An Iraqi family fleeing their home carries their cat, Kunkus. The frightened cat escapes on a boat to Greece, leaving the family brokenhearted. When aid workers in Greece find the cat, they put out a worldwide appeal to find its family. This true story has a happy ending.
Malala: Activist for Girls' Education by Raphaele Frier
When fifteen-year-old Malala Yousafzai stood up to the Taliban for her right, and that of all girls, to an education, they tried to kill her. Her injuries didn’t stop her activism, and she was awarded the Nobel Peace Prize for her inspiring work.
My Grandma and Me by Mina Javaherbin
Growing up in Iran, Mina does everything with her grandmother. They go to the mosque for midnight prayers during Ramadan, visit their Christain neighbours and take imaginary trips together.
My Name is Bilal by Asma Mobin-Uddin
This is the second of two picture books with lead Muslim characters by Asma Mobin-Uddin. When Bilal moves he worries about being teased for being Muslim. He thinks about telling his new classmates he is called Bill and not telling them about his religion.
A Muslim teacher helps Bilal and his sister settle in by giving them a book about Bilal Ibn Rabah, another Bilal who struggled with his identity.
Nadia's Hands by Karen English
Nadia gets her hands decorated with mehndi designs, a tradition at a Pakistani wedding. As the henna designs won’t wash off straight away, she wonders how her classmates will react. But in her role as a flower girl, she understands more about her Pakistani culture and can’t wait to show off her hands at school.
Night of the Moon: A Muslim Holiday Story by Hena Khan
A young Pakistani-American girl, Yasmeen, celebrates the month-long celebration of Ramadan with her family. She tells us about the special events and food involved, along with gifts, parties and visiting relatives. Presented from a child's perspective.
Read to promote discussions on Ramadan, celebrations, and traditions.
The Proudest Blue: A Story of Hijab and Family by Ibtihaj Muhammad
On the first day of school, sisters, Asiya and Faizah walk hand in hand. Asiya is wearing a hijab for the first time, representing being strong. Faizah admires her sister's beautiful blue scarf but hears other children making fun of her. The sisters follow their mother's advice about being strong and true to themselves in the face of bullying.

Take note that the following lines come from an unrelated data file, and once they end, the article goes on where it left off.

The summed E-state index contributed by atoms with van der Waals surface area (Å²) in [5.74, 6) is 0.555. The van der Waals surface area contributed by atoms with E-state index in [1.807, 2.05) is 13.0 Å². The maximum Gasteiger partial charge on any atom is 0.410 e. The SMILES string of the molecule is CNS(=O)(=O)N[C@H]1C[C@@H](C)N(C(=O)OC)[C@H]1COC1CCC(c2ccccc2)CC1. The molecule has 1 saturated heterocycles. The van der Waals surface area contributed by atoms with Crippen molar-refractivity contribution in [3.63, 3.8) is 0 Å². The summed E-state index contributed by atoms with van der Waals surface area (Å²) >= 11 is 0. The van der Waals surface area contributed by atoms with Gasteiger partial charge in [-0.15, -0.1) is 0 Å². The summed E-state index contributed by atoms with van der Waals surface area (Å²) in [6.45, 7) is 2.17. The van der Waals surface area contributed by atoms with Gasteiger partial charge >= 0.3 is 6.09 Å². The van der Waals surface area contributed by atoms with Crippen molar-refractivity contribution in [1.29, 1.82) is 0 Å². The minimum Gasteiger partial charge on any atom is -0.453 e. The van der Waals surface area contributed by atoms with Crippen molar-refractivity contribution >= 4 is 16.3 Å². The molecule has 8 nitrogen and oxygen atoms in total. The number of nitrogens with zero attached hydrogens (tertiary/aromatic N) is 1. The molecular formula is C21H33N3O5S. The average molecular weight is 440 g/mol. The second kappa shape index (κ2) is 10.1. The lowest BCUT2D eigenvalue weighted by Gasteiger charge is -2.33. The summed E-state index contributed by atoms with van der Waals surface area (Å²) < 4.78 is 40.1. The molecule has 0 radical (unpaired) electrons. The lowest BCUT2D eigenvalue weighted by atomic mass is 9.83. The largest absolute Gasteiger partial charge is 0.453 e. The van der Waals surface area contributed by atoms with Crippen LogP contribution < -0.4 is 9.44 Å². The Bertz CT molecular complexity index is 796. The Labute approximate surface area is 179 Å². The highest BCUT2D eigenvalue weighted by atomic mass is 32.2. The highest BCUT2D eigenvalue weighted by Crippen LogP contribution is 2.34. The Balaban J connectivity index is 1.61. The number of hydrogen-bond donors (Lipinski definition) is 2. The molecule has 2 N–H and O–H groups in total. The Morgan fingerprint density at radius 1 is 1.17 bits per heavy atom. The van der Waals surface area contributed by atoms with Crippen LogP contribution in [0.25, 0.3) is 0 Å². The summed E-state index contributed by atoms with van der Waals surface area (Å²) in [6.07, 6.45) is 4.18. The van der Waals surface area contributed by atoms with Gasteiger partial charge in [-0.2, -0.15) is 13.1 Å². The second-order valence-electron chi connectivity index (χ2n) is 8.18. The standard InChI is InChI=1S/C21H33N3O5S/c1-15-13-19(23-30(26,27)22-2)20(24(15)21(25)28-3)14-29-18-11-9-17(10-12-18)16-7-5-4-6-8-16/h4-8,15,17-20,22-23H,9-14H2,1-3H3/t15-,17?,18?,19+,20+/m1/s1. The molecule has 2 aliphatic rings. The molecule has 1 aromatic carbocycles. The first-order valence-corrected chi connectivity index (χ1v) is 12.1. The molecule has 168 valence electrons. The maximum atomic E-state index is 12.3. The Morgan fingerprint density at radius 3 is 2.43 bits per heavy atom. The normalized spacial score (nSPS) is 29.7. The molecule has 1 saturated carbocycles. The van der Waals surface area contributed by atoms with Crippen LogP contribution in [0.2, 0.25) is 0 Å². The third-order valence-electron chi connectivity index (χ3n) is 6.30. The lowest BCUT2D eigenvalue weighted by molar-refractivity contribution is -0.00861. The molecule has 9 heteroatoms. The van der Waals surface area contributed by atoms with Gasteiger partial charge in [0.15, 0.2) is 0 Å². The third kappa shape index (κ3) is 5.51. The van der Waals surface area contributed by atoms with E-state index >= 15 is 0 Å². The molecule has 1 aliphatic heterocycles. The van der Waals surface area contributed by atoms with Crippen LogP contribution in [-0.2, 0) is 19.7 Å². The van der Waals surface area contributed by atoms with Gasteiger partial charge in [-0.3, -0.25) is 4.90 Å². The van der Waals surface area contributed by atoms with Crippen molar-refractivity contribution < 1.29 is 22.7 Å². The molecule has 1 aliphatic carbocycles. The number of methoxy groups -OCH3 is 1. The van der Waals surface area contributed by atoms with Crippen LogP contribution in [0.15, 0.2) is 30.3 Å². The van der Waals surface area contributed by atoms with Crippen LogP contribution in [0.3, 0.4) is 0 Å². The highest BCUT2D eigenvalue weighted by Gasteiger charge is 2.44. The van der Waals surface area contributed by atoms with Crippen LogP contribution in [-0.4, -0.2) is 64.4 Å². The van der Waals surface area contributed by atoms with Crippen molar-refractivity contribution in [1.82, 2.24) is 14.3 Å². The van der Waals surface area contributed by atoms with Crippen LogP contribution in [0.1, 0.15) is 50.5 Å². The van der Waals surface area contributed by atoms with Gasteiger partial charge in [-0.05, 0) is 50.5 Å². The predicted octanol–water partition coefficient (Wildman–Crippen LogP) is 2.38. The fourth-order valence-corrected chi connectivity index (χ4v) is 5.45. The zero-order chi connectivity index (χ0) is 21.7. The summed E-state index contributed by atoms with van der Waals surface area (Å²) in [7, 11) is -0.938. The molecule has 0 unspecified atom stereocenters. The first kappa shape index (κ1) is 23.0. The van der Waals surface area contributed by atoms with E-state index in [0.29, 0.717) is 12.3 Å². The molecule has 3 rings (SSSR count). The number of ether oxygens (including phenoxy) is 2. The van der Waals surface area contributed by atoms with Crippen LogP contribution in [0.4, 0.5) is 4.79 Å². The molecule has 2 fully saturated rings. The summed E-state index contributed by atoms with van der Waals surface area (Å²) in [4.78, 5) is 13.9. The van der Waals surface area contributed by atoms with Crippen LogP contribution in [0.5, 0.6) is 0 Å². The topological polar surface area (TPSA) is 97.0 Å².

Ramadan Moon by Na'ima B. Robert
Celebrate Ramadan and Eid-ul-Fitr through the eyes of a Muslim child. Witness the fasting, the changing of the moon and the joyful celebrations of Eid.
Razia's Ray of Hope: One Girl's Dream of an Education by Elizabeth Suneby
A young girl and her fox friend have to leave their home. They travel through powerful storms, rough seas and over hazardous mountains. Their long
Under My Hijab by Hena Khan
This is the second of two picture books with lead Muslim characters by Hena Khan. Under My Hijab illustrates the cultural and religious importance of the hijab through the eyes of a young girl.
She watches how the contemporary Muslim women in her family wear their hijab in different ways. She dreams about her own future and all the ways she can express herself through her hijab.
Under the Ramadan Moon by Sylvia Whitman
A family wait for the Ramadan moon, one of the most special times in the Islamic year. The family pray, fast, read the Quran and give to the poor under this special moon.
The World Is Not a Rectangle: A Portrait of Architect Zaha Hadid by Jeanette Winter
Born in Iraq, Zaha Hadid dreamed of designing great cities. Moving to London, she trained as an architect and started to design buildings. She overcame many difficulties, including the fact she was Muslim and a woman. Her legacy lives on in her buildings, inspired by nature, around the world.
Yo Soy Muslim: A Father's Letter to His Daughter by Mark Gonzales
A father writes a poetic letter to his daughter encouraging her to embrace her identity. He shares the significance of their Muslim faith and lets her know it’s okay if some people don’t understand her.
Your Name Is a Song by J Thompkins-Bigelow
A young girl leaves school frustrated after a day of her classmates and teacher mispronouncing her name. On their walk home she tells her mother she doesn’t want to go back, who in turn tells her daughter “your name is a song.” She returns to school empowered and shares what she has learned.
Zahra's Blessing: A Ramadan Story by Shirin Shamsi
Zahra prays that Ramadan will bring her family a longed-for sister. She volunteers at the local shelter for asylum seekers, where she befriends a young, displaced girl. Zahra finds a sense of gratitude and a surprise blessing she didn't imagine.
What are your favourite picture books with Muslim protagonists to read to your students? Let me know in the comments.